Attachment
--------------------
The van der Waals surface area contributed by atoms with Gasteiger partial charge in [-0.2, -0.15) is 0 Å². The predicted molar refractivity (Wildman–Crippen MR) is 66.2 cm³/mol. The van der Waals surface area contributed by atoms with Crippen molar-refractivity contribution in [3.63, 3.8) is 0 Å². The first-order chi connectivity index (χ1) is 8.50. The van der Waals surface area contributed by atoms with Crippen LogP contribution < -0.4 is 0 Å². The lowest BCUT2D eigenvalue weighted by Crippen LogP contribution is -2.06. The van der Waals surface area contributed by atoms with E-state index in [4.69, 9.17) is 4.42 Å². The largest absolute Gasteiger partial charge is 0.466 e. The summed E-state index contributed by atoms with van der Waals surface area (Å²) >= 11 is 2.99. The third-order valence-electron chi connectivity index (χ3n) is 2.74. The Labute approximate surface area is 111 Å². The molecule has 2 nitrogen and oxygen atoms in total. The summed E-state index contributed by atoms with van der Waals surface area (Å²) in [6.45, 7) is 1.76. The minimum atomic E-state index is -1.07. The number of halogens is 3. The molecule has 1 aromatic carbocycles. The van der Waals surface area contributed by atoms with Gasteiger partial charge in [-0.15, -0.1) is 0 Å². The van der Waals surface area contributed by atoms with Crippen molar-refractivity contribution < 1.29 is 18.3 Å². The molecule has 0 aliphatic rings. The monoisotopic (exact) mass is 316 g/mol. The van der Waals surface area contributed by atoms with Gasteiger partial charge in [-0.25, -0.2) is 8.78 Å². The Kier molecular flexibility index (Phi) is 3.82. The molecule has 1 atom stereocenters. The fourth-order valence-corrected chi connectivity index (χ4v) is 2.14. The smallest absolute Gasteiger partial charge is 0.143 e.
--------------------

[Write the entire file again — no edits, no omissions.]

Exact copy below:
The van der Waals surface area contributed by atoms with Gasteiger partial charge in [-0.2, -0.15) is 0 Å². The predicted molar refractivity (Wildman–Crippen MR) is 66.2 cm³/mol. The van der Waals surface area contributed by atoms with Crippen molar-refractivity contribution in [3.63, 3.8) is 0 Å². The first-order chi connectivity index (χ1) is 8.50. The van der Waals surface area contributed by atoms with Crippen LogP contribution < -0.4 is 0 Å². The lowest BCUT2D eigenvalue weighted by Crippen LogP contribution is -2.06. The van der Waals surface area contributed by atoms with E-state index in [4.69, 9.17) is 4.42 Å². The largest absolute Gasteiger partial charge is 0.466 e. The summed E-state index contributed by atoms with van der Waals surface area (Å²) >= 11 is 2.99. The third-order valence-electron chi connectivity index (χ3n) is 2.74. The Labute approximate surface area is 111 Å². The molecule has 2 nitrogen and oxygen atoms in total. The summed E-state index contributed by atoms with van der Waals surface area (Å²) in [6.45, 7) is 1.76. The minimum atomic E-state index is -1.07. The number of halogens is 3. The molecule has 1 aromatic carbocycles. The van der Waals surface area contributed by atoms with Gasteiger partial charge in [-0.15, -0.1) is 0 Å². The van der Waals surface area contributed by atoms with Crippen molar-refractivity contribution < 1.29 is 18.3 Å². The molecule has 0 aliphatic rings. The monoisotopic (exact) mass is 316 g/mol. The van der Waals surface area contributed by atoms with Gasteiger partial charge in [-0.25, -0.2) is 8.78 Å². The Kier molecular flexibility index (Phi) is 3.82. The molecule has 1 atom stereocenters. The fourth-order valence-corrected chi connectivity index (χ4v) is 2.14. The smallest absolute Gasteiger partial charge is 0.143 e.